The exposure assessment will inform the study arm comparisons by documenting the hypothesized large reduction in HAP due to the intervention that was observed in our formative work ( This is important because it seems likely that insufficient HAP reductions in prior improved biomass studies may have contributed to the lack of observed improvements in health (e.g., Mortimer et al. 2017; Hanna et al. 2016; Nightingale et al. 2019). Existing exposure–response curves suggest that modest reductions in HAP, such as seen with improved biomass stoves, may not have a strong health effect (Smith and Peel 2010; Steenland et al. 2018).
Furthermore, accurate exposure estimates may minimize classical measurement error (typical of personal measurements) that tend to bias exposure-response analyses to the null. Our relatively large numbers of repeated measurements should enable us to accurately characterize the longer-term exposure of our participants. In addition, our intensified exposure assessment in 10% of the population (doubling the number of measurements) will enable us to check whether our standard number of measurements accurately reflects long-term average exposure.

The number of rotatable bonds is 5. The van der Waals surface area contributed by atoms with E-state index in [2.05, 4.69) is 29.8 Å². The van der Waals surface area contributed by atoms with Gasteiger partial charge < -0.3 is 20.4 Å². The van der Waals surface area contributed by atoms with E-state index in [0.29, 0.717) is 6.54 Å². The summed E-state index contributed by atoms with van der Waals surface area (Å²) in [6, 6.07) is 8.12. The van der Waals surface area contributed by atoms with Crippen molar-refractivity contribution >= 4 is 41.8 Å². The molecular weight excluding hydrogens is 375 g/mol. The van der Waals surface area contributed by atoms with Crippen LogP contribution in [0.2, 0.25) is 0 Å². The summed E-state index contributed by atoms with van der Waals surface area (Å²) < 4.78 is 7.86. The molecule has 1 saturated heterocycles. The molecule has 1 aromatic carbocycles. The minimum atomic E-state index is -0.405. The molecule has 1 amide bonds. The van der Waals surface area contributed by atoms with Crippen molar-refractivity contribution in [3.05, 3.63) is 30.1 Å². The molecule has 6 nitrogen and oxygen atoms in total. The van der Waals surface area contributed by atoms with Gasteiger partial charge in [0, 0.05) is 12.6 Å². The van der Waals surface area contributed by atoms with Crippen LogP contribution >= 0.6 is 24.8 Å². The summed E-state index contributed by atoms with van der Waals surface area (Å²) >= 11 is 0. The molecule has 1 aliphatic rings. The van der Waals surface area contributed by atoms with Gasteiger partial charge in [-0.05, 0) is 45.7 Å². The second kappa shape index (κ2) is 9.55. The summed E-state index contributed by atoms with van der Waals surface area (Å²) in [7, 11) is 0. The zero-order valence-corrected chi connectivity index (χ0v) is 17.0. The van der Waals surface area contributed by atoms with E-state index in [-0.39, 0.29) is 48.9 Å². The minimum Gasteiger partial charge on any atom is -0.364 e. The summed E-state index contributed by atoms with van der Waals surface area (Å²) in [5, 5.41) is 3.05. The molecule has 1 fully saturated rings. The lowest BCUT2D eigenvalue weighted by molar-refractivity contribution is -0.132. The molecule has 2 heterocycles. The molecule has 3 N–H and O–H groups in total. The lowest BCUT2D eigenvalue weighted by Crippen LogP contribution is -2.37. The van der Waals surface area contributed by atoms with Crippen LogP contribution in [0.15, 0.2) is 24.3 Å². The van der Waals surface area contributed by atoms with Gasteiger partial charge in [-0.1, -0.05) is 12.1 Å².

There are a number of novel aspects to our approach. With the extensive stove use monitoring data, accompanied by a large number of personal and microenvironmental HAP measurements, we will be able to examine whether stove use metrics could be used as reliable surrogates for exposures in large-scale implementation efforts. We also believe our approach to measuring infant exposure to PM2.5 via indirect measurements will be an advance on previous methods, based on the success of this method in our formative work (Liao et al. 2019). We will check the validity of the indirect method in our intensified exposure assessment by conducting and comparing the direct and indirect measurement methods for pregnant women.
Finally, although our analysis will focus on PM2.5 as our primary pollutant, black carbon and CO estimates will be incorporated into exposure–response models and may provide new insights into their health implications either as independent predictors or in combination. The exposure measurements will also be evaluated in conjunction with the planned biomarker assessments (e.g., urinary PAHs and levoglucosan) (Boyd Barr et al. 2020), allowing mediation analysis to assess whether the biomarkers may be intermediate variables between exposure and health effects.